It was a great week for gifts to the UWI Museum. Small gifts in some ways, but big in thoughtfulness and trust and content.
So first there was an envelope that came on Monday via registered mail from England. Ann Hay sent a selection of photos and documents relevant to the early landscape of the then University College of the West Indies (UCWI), from the files of her late father Alick Lowe who was an architect with the firm of Norman & Dawbarn, then architects to the university. The university’s first students, faculty and administrators moved into repurposed wooden barracks buildings from the World War II camp, Gibraltar Camp. Building of the modern structures started a year or so later and the Lowe family was one of those that spent years on the Mona campus site.
Then on Wednesday, Prof Helen Jacobs brought in another gift – a copy of Harold Drayton’s autobiography, An Accidental Life, just published by Hansib. Drayton, one of the early matriculants at the UCWI, was also the first to be ‘sent down’ or expelled. Cover notes state that “…his involvement in radical politics in Jamaica, in particular as the protege of Richard Hart, led to his expulsion from university.” He went on to complete his education in the UK and to build a career in health and education.
On Friday, there were two contributions. First there was the long-awaited arrival of a painting of the Mona landscape, pre-UCWI; done by an internee in the Mona Family Camp which occupied the northern end of Gibraltar Camp from 1943; temporary home to more than one hundred German and Italian civilian internees previously separated in male and female camps in Kingston. Gibraltar Camp became part of the university’s founding campus. The painting was a gift from Johnny and Lorraine Neale of Edmonton, Canada who have had it hanging in their home since the 1970. UWI alumna Cecille Depass, who is currently working on a memoir of the Mona Geography Department and who has visited the museum, suggested to the Neale’s that this would make a great home for the painting.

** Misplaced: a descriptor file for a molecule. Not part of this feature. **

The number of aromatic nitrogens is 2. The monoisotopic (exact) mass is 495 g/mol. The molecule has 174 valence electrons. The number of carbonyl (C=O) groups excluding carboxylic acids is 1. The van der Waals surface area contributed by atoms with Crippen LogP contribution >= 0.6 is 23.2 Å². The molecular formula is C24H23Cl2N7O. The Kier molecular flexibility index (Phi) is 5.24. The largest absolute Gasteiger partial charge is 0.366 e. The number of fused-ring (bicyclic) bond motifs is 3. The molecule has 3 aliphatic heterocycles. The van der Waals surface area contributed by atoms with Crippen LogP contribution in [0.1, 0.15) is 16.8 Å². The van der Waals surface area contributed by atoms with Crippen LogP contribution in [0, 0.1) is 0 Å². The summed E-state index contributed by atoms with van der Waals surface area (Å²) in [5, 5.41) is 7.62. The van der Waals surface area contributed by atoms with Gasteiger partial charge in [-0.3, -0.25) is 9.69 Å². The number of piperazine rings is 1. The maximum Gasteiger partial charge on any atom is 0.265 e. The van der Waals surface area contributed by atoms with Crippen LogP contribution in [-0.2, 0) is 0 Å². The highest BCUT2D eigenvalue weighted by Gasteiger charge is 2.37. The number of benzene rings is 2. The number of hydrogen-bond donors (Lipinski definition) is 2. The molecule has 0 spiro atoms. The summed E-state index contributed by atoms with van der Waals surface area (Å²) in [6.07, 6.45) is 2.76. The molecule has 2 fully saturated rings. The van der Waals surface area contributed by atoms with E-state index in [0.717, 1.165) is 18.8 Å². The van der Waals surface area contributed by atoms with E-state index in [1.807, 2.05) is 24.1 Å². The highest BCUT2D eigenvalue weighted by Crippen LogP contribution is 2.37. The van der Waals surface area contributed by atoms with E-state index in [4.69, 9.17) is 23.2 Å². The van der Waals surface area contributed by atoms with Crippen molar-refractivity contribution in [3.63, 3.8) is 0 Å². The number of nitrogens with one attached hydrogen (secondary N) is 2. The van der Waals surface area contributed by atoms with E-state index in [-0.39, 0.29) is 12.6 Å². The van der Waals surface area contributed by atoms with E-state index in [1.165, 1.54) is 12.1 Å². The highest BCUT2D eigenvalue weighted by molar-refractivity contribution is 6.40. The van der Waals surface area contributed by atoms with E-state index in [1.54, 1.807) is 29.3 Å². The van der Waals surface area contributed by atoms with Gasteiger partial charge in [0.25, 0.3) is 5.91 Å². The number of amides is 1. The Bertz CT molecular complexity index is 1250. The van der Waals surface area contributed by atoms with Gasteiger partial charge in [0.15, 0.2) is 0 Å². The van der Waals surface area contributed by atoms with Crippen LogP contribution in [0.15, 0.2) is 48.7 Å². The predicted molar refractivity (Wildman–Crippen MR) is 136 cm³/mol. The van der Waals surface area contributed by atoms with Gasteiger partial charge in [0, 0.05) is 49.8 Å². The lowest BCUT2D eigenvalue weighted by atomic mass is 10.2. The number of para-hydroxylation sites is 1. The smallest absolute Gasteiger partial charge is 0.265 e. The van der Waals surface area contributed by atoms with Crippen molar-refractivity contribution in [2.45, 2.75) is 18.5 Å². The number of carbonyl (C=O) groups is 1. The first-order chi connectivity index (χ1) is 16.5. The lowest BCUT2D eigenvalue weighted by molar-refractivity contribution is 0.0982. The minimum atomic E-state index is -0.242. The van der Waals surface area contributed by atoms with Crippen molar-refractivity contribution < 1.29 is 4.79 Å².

When Cecille heard that the painting had arrived safely, she wrote us with the list of people who had participated in the transfer from Edmonton to Calgary to Toronto and then to Kingston, Jamaica: six of them; all but two, UWI alumni happy to help! Wow!
And then, to cap the week, we had a visit from two people who grew up on the Mona Campus, moving here in 1954 when their father and mother were both employed to the UCWI and staying til the late 1960s. Karl Aiken and sister Leolyn had memories to share, not only from childhood but both did degrees at Mona and Karl would work with UWI for many years. The recollections were rich — some captured as they toured but with Karl also promising not just to return, but to share photos and to check with their father, now in his 90s, for some information we were seeking.
Last but not least, it was a week to recognise the gift of collaboration — in this instance with the Department of History & Archaeology which joined us for a ‘One on One’ chat about our cameo exhibition Ties That Bind. The Plantation History of the UWI; and with filmmaker and photographer Maria Stratford who brought her documentary, Rasta’s Journey ‘Home’ and Photographic exhibition Ethiopia: A Celebration of Diversity to the UWI Museum for the period November 8-30.